APG Test and Evaluation community helps local students invest in their future
By Heather RoelkerDecember 6, 2018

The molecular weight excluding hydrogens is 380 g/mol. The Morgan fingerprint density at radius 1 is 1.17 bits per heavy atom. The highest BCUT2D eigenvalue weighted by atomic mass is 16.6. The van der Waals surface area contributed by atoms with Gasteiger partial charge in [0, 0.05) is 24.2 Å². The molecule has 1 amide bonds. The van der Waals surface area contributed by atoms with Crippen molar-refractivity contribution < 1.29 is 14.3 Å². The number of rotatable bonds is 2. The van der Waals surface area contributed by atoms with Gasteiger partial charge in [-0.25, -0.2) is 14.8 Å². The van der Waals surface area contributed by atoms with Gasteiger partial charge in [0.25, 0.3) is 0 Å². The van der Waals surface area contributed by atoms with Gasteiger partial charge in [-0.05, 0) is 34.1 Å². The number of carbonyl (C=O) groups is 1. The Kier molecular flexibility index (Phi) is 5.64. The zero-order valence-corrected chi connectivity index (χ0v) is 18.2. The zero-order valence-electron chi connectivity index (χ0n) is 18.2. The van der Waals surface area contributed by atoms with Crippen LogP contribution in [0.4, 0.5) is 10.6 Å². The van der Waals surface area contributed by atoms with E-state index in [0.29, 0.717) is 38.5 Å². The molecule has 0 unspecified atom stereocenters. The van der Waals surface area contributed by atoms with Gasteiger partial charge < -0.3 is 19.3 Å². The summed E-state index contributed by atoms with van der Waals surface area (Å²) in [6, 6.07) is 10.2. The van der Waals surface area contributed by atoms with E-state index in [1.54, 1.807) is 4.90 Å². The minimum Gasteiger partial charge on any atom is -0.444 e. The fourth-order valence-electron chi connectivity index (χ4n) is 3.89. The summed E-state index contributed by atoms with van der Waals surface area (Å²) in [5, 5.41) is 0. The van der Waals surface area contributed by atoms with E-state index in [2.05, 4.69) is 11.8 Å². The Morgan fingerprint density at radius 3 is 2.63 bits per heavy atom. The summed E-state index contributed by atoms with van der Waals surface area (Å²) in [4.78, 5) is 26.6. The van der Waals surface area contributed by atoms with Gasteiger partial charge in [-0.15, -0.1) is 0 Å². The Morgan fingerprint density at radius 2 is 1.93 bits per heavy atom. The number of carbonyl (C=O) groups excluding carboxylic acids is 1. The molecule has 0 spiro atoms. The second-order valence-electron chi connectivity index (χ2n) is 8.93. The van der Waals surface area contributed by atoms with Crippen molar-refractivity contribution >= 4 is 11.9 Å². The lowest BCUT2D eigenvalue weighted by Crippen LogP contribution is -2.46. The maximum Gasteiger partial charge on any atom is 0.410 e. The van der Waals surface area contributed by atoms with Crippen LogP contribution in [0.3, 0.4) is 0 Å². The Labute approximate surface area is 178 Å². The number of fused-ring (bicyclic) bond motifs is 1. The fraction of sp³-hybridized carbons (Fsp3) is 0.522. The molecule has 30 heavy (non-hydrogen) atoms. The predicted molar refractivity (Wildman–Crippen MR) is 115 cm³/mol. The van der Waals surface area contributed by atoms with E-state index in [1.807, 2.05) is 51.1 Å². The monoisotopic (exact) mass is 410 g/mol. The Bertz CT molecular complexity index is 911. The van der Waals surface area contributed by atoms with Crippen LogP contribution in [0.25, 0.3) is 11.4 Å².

Benjamin Franklin once said "an investment in knowledge pays the best interest," a statement that rings true for many college students, especially as they look toward future employment.Local students and faculty from Harford Community College and the University of Delaware recently followed his recommendation during a tour of U.S. Army Aberdeen Test Center (ATC) Nov. 28 as part of the U.S. Army Test and Evaluation Command's (ATEC) Educational Partnership Initiative.The students, studying science, technology, engineering, math (STEM) and cyber security fields, toured the breadth of ATC's testing capabilities to see practical applications of their studies in the workforce."I think that any opportunity to see your major being used in the field is worth your time," said Brent Rutledge, a junior and computer engineering major at the University of Delaware. "You never know. Maybe you'll find something that is the thing you want to do, but you didn't know that's what you wanted to do until you went out there and found it."Along with a tour of ATC, students and faculty learned about hiring processes, internship opportunities and the benefits of working for the federal government. Human resource specialists and current student interns from ATEC, the U.S. Army Evaluation Center (AEC) and ATC also shared insights and provided mentorship to the students.For Pam Karwowski, Director for Government, Contractor and IT Training at Harford Community College, bringing students to Aberdeen Proving Ground (APG) is critical and helps to make applying for the federal government less intimidating."That's really the big thing. Let the students really see what APG does," said Karwowski. "When they see people that look like them and they hear from recent graduates, they think 'oh, it's a possibility. I can do this.'"John Feser, a freshman and cyber security major at Harford Community College agreed."Seeing people doing stuff like this gets the motivational juices flowing and gets me inspired," said Feser. "It also shows me what I can do and what I can work towards."The Educational Partnership Initiative arose from a strategic analysis of ATEC's workforce, a process that identified gaps in mission critical occupations (MCO). In making connections with local colleges and universities, the project will educate individuals on the process to qualify for those critical mission requirements, according to Alissa Atanasio, a Human Resources Specialist with the Acquisition, Readiness and Development Branch, ATEC Human Resources Directorate."By hosting tours, ATEC will create awareness throughout the local educational community and build mutually beneficial partnerships wherein students will view federal service as a positive career option," said Atanasio. "We can build a talent pipeline aligned to our MCOs."In the future, Atanasio hopes to see the Educational Partnership Initiative steadily grow and add experiential, hands-on components."Our hope is to see more STEM students seek out ATEC as a premier place to work and for faculty to continue connecting us with their students," said Atanasio.For Rutledge, the main takeaway for the students was simple: "Working here would be cool!"